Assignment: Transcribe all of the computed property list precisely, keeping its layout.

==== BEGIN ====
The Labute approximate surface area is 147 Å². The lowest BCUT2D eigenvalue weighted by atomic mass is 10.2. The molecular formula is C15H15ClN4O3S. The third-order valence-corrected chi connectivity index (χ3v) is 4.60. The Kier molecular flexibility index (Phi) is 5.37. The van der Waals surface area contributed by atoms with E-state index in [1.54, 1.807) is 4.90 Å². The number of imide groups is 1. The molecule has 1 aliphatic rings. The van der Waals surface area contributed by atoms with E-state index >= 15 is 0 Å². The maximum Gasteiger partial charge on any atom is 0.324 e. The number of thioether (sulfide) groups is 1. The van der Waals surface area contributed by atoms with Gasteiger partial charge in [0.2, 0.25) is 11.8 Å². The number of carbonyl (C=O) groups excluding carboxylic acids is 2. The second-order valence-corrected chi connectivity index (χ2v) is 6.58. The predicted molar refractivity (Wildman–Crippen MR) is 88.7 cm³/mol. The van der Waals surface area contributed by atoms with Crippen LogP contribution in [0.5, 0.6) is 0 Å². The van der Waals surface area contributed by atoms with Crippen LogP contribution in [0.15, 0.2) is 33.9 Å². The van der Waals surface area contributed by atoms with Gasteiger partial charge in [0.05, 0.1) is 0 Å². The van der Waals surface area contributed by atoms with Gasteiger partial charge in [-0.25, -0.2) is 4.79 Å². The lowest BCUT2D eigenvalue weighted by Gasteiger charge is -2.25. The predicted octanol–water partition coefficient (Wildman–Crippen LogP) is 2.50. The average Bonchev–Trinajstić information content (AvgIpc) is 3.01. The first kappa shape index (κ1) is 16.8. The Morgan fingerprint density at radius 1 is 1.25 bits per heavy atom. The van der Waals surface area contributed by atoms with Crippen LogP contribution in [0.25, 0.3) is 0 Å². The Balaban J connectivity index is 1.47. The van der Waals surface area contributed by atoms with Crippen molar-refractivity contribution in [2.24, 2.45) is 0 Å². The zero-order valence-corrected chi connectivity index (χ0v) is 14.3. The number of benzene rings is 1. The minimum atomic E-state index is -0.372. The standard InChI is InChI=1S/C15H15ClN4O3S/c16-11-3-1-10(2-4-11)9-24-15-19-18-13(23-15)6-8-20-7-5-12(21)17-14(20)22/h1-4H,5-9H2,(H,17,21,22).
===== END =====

The Labute approximate surface area is 147 Å². The lowest BCUT2D eigenvalue weighted by atomic mass is 10.2. The molecular formula is C15H15ClN4O3S. The third-order valence-corrected chi connectivity index (χ3v) is 4.60. The Kier molecular flexibility index (Phi) is 5.37. The van der Waals surface area contributed by atoms with E-state index in [1.54, 1.807) is 4.90 Å². The number of imide groups is 1. The molecule has 1 aliphatic rings. The van der Waals surface area contributed by atoms with E-state index >= 15 is 0 Å². The maximum Gasteiger partial charge on any atom is 0.324 e. The number of thioether (sulfide) groups is 1. The van der Waals surface area contributed by atoms with Gasteiger partial charge in [0.2, 0.25) is 11.8 Å². The number of carbonyl (C=O) groups excluding carboxylic acids is 2. The second-order valence-corrected chi connectivity index (χ2v) is 6.58. The predicted molar refractivity (Wildman–Crippen MR) is 88.7 cm³/mol. The van der Waals surface area contributed by atoms with Crippen LogP contribution in [0.5, 0.6) is 0 Å². The van der Waals surface area contributed by atoms with Crippen LogP contribution in [0.15, 0.2) is 33.9 Å². The van der Waals surface area contributed by atoms with Gasteiger partial charge in [0.05, 0.1) is 0 Å². The van der Waals surface area contributed by atoms with Gasteiger partial charge in [-0.25, -0.2) is 4.79 Å². The lowest BCUT2D eigenvalue weighted by Gasteiger charge is -2.25. The predicted octanol–water partition coefficient (Wildman–Crippen LogP) is 2.50. The average Bonchev–Trinajstić information content (AvgIpc) is 3.01. The first kappa shape index (κ1) is 16.8. The Morgan fingerprint density at radius 1 is 1.25 bits per heavy atom. The van der Waals surface area contributed by atoms with Crippen LogP contribution in [0.25, 0.3) is 0 Å². The Balaban J connectivity index is 1.47. The van der Waals surface area contributed by atoms with Crippen molar-refractivity contribution in [2.24, 2.45) is 0 Å². The zero-order valence-corrected chi connectivity index (χ0v) is 14.3. The number of benzene rings is 1. The minimum atomic E-state index is -0.372. The standard InChI is InChI=1S/C15H15ClN4O3S/c16-11-3-1-10(2-4-11)9-24-15-19-18-13(23-15)6-8-20-7-5-12(21)17-14(20)22/h1-4H,5-9H2,(H,17,21,22).